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Advice Sought: How to cut a straight line through a plastic kit

Aesthete

A for Aeffort
Validated User
OGO, you're my only hope!

So I have this really sweet plastic boat kit, which is pretty much in scale with my 28mm minis. If I can figure out how, I'd like to use it for tabletop gaming - but it being a naval kit, it's got the full keel and all and is designed to sit on a stand rather than the table top.

What I'd like to do is cut the bottom part of the boat off in a straight line, so it can sit on the table but I'm not sure how to go about it. Ideally, I'd like to do so without buying a whole bunch of tools. Right now, the best plan I can come up with is to carefully freehand many cuts with a hobby knife or hobby saw of some sort, and hope that I end up with a mostly straight line.

Any thoughts on how to improve on that?
 

Arethosemyfeet

Registered User
Validated User
I'd be inclined to take the alternative route - put it on a base that you build around the keel - if trying to cut a straight line looks too daunting. A Dremel or similar is the other plausible option. You could of course combine the two - cut it off as best you can then use a base to obscure the edge and cover any mistakes.
 

thirdkingdom

Member
RPGnet Member
Validated User
Oh, so you're basically looking to cut it at a waterline. Hmm. How much do you have to take off and what tools do you have access to? The hard part about cutting it with a saw of any sort is that you're going to need to hold the saw parallel to the waterline, whereas most saws, like a jigsaw, is going to want to sit parallel to the hull. I think you've got a couple of options.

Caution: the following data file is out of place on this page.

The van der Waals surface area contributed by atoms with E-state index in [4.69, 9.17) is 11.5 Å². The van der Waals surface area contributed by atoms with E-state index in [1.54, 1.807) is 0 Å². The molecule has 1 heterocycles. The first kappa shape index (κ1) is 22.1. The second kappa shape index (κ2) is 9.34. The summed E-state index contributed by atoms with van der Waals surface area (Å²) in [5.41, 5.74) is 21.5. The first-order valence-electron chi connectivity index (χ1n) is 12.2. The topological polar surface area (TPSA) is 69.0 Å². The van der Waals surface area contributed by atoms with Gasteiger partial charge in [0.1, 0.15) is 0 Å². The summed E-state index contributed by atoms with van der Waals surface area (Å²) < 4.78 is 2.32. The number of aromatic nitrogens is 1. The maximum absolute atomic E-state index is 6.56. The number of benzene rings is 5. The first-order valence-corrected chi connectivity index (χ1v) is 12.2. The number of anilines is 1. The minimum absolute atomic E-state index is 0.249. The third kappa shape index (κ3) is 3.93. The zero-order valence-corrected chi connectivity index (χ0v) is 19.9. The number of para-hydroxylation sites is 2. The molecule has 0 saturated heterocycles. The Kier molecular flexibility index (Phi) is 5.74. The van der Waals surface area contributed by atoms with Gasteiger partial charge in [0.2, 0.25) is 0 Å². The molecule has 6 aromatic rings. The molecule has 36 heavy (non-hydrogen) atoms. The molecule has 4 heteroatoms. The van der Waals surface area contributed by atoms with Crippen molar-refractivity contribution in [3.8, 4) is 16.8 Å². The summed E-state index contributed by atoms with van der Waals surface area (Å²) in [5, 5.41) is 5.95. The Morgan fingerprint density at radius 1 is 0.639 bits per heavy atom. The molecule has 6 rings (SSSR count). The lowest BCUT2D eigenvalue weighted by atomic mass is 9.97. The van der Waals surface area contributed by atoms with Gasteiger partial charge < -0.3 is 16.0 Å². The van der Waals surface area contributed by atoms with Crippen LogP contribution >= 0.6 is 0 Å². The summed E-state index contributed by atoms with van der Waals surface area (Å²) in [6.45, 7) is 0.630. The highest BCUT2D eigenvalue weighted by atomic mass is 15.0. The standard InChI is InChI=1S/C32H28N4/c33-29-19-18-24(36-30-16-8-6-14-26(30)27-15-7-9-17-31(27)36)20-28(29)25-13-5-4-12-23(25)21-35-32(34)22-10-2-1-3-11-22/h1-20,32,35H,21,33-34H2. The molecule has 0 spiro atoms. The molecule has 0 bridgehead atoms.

I would probably try and cut as closely as possible with a saw. The japanese pull saws work pretty well to cut plastic using the finer (cross-cutting) teeth. I use one to cut PVC when I'm somewhat lazy. You could also use a hacksaw with plastic cutting blade. A coping saw would work, but I think the blade may wander more than you'd like. Once the bulk of the material is removed you could flatten it with a handplane, a rasp, or if you've got a flat surface just tape some rough grit sandpaper down and use that to true up the base.
 

Von Bek

Now with Moorcock
Validated User
I am really happy that the article pretty much matches what I was going to suggest except for I would use a Dremel.
 

Aesthete

A for Aeffort
Validated User
This is one of the things I love about this community - super useful advice like this :)

If and when I actually do this (no promises), I'll make sure to post pictures.
 

Knaight

Registered User
Validated User
Do you have access to any Makerspaces or similar, or even a friend with a garage with more tools than you have? This is about a three second cut with a miter saw.
 

thirdkingdom

Member
RPGnet Member
Validated User
Do you have access to any Makerspaces or similar, or even a friend with a garage with more tools than you have? This is about a three second cut with a miter saw.
I've done some sketchy stuff on a chopsaw before, and routinely cut freehand on a tablesaw, but even I would not recommend making the needed cut on a miter saw.
 

Knaight

Registered User
Validated User
Sounds like we have a very different standard for acceptable sketch. Mine comes in just under ladder jumping (where you're on top of a small step ladder, want to move it, and so you jump, lift it in the air, and put it back down. It's a common practice at work), and it's worked for me so far.
 
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